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Using Artificial Intelligence to Better Manage Diabetes

Photo: Courtesy of Luke Chesser

New technology is giving us deeper insights into our own health than ever before. Noosheen Hashemi, founder of January AI, talks about how her company is using that health information to help people living with diabetes manage the disease.

Noosheen Hashemi

Founder, January AI

What led you to create January AI?

After a few experiences with family members and friends, I became passionate about prevention and whole-person health. Continuous monitoring devices like Apple Watch and Fitbit that measure heart rate, and Abbott FreeStyle Libre and Dexcom that measure blood glucose provide opportunities to look at trends over time and, with the help of artificial intelligence, dial lifestyle to optimize it to the best of our abilities. 

Figuring out what to eat, when and how much to exercise, and how to get the most restful sleep are vital to healthspan, especially for those with diabetes and prediabetes.

Can you discuss the importance of nutritional support for people living with diabetes and the prediabetic community?

Studies show that people can have a wide range of responses to many foods and this is due to a variety of factors unique to every person. January AI helps consumers stay in control of their health by offering a personalized roadmap. By using predictive machine learning capabilities, we provide helpful nutritional information before people with prediabetes and diabetes select what foods to eat. 

The January AI Season of Me program gives users personalized insights on how diet, exercise, and sleep affect their blood sugar in real time, allowing people to incorporate these new findings in a way that is meaningful to them. 

January AI is the first precision health company that accurately predicts users’ blood sugar response to over 16 million foods — including groceries, recipes, and restaurant menus.  Why stress the body and use it to figure out what and how much you should eat, when you can use AI to tell you the same thing?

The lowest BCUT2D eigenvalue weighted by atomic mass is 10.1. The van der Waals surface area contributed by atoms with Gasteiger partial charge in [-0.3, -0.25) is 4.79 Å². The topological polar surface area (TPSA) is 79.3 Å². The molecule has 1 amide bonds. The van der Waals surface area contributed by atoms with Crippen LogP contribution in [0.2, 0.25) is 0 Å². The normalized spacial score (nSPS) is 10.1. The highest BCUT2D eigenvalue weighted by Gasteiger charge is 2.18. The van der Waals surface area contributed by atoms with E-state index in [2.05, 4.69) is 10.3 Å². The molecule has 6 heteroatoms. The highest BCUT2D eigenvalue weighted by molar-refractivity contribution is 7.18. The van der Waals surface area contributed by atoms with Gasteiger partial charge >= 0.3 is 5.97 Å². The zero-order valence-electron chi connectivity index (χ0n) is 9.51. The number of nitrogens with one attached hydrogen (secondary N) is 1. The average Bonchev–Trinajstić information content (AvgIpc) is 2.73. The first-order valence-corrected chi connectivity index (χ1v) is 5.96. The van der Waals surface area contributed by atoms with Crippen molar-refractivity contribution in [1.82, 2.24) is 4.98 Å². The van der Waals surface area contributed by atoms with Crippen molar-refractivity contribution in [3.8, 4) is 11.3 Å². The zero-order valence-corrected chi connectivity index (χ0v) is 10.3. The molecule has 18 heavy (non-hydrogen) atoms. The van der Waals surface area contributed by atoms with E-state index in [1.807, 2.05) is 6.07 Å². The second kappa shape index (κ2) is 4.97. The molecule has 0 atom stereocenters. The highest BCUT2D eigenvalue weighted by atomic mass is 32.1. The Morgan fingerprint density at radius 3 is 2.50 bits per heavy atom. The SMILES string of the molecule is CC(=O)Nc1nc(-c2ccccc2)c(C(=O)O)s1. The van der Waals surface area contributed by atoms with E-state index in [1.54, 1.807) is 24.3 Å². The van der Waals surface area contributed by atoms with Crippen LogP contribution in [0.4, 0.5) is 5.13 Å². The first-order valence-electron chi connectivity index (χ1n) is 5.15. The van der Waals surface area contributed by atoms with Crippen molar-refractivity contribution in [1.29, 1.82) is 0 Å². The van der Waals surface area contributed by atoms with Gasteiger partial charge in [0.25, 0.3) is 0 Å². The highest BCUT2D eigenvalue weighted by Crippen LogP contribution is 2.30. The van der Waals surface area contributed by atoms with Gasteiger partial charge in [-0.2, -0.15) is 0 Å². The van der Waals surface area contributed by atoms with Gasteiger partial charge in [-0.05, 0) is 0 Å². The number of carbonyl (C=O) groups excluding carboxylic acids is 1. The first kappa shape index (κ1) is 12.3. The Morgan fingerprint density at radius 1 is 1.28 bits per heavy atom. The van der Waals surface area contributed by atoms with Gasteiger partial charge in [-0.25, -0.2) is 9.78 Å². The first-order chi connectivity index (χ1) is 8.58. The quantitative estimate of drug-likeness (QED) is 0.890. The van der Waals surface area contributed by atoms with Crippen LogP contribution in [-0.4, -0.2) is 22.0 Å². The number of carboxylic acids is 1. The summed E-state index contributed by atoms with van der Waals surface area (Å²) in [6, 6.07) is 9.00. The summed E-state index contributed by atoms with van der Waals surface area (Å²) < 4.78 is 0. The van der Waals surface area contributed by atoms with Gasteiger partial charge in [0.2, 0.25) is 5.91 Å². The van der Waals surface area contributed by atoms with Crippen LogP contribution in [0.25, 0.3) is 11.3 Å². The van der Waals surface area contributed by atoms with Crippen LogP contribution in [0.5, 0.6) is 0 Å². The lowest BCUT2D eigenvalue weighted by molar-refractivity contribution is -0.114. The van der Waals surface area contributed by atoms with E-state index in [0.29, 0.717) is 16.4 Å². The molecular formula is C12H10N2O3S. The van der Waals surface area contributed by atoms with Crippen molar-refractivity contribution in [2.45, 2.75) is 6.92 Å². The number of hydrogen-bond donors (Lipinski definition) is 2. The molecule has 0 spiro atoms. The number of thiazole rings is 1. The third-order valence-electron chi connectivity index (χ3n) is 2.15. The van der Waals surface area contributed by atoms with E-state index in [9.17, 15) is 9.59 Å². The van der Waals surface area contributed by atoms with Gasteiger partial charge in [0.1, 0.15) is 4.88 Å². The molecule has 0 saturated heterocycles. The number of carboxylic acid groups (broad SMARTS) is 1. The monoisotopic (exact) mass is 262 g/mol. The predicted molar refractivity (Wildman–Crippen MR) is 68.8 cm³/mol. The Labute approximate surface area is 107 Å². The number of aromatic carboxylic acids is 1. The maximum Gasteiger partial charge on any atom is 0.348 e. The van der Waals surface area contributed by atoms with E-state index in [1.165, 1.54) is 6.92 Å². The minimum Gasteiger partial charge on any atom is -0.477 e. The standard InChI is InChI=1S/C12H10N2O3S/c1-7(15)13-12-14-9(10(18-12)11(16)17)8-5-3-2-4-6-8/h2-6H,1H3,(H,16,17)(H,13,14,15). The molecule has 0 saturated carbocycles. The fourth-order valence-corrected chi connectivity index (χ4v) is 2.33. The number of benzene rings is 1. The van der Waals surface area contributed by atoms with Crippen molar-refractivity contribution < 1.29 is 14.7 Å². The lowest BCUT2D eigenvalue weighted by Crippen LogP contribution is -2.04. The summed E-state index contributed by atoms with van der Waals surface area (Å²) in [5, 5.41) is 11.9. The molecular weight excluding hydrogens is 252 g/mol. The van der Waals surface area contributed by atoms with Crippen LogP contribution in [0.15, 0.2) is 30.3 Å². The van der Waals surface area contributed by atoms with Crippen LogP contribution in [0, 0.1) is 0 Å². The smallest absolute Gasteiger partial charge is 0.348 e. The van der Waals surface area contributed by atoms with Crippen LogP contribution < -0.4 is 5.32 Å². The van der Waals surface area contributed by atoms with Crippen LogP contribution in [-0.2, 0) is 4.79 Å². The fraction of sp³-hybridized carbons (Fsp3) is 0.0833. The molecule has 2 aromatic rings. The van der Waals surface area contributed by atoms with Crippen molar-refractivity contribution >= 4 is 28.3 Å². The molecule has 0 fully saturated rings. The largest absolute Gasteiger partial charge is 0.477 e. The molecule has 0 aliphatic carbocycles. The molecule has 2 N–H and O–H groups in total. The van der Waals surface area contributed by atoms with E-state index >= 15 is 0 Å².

With rates of diabetes rising nationwide, what can people do to better understand their glycemic responses in order to manage and even prevent the development of diabetes?

It’s estimated that 34 million people have diabetes and 88 million have prediabetes in the United States today. With half of the U.S. population having metabolic disease or being on their way to developing it, we need to realize that one-size-fits-all solutions are not working. 

The Diabetes Prevention Program, or DPP, was created in 2002, well before popular continuous glucose monitors, smart phones, and watches hit the market. The best DPP programs, and there are at least 1,800 out there, can help half of the participants lose 5 percent of their weight. 

We can dramatically improve outcomes with personalized solutions. We can help people make small changes in their daily lives that make the biggest impact. With machine learning, we build models for each person and we can learn across populations.

How does metabolic health relate to diabetes? What should our readers know about the “diabetic spectrum”?

In the United States, unhealthy food is all around us, and we’re in an epidemic of metabolic disease. Metabolic health factors, such as blood sugar, triglycerides, high-density lipoprotein, cholesterol, blood pressure, and waist circumference directly relate to a person’s risk for heart disease, stroke, and diabetes. Metabolic syndrome and type 2 diabetes, impair the body’s ability to metabolize glucose. 

So knowing the impact of food on blood glucose level before you eat — critical information that January AI provides with precision medicine and AI — is key. That information allows you to know exactly what foods can and will impact your blood glucose level. January AI helps people across the metabolic health spectrum build better habits. 

The Diabetic spectrum includes type 1, type 2,  gestational diabetes, and prediabetes. No matter where you fall on the spectrum, actively understanding how diet and activity affect your glucose levels can positively affect your health. 

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